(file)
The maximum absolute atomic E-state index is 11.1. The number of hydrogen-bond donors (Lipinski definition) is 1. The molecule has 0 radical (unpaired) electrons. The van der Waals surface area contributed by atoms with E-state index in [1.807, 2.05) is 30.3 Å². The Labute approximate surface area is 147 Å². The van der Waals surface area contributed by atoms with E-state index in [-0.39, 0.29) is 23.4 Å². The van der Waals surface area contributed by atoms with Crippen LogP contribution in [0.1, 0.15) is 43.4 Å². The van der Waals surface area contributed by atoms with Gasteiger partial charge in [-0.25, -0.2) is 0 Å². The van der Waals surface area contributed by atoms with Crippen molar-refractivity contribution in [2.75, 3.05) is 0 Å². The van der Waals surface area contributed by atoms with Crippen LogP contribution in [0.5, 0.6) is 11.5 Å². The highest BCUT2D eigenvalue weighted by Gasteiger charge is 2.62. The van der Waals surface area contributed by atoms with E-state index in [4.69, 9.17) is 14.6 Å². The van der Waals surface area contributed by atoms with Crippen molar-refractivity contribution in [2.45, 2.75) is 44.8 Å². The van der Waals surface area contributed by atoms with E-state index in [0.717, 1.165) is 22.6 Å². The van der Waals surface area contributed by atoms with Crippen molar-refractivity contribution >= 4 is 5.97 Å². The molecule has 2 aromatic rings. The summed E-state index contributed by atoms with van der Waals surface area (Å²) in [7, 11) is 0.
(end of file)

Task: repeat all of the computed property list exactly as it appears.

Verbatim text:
The maximum absolute atomic E-state index is 11.1. The number of hydrogen-bond donors (Lipinski definition) is 1. The molecule has 0 radical (unpaired) electrons. The van der Waals surface area contributed by atoms with E-state index in [1.807, 2.05) is 30.3 Å². The Labute approximate surface area is 147 Å². The van der Waals surface area contributed by atoms with E-state index in [-0.39, 0.29) is 23.4 Å². The van der Waals surface area contributed by atoms with Crippen LogP contribution in [0.1, 0.15) is 43.4 Å². The van der Waals surface area contributed by atoms with Gasteiger partial charge in [-0.25, -0.2) is 0 Å². The van der Waals surface area contributed by atoms with Crippen molar-refractivity contribution in [2.75, 3.05) is 0 Å². The van der Waals surface area contributed by atoms with Crippen LogP contribution in [0.5, 0.6) is 11.5 Å². The highest BCUT2D eigenvalue weighted by Gasteiger charge is 2.62. The van der Waals surface area contributed by atoms with E-state index in [4.69, 9.17) is 14.6 Å². The van der Waals surface area contributed by atoms with Crippen molar-refractivity contribution in [2.45, 2.75) is 44.8 Å². The van der Waals surface area contributed by atoms with E-state index in [0.717, 1.165) is 22.6 Å². The van der Waals surface area contributed by atoms with Crippen molar-refractivity contribution >= 4 is 5.97 Å². The molecule has 2 aromatic rings. The summed E-state index contributed by atoms with van der Waals surface area (Å²) in [7, 11) is 0.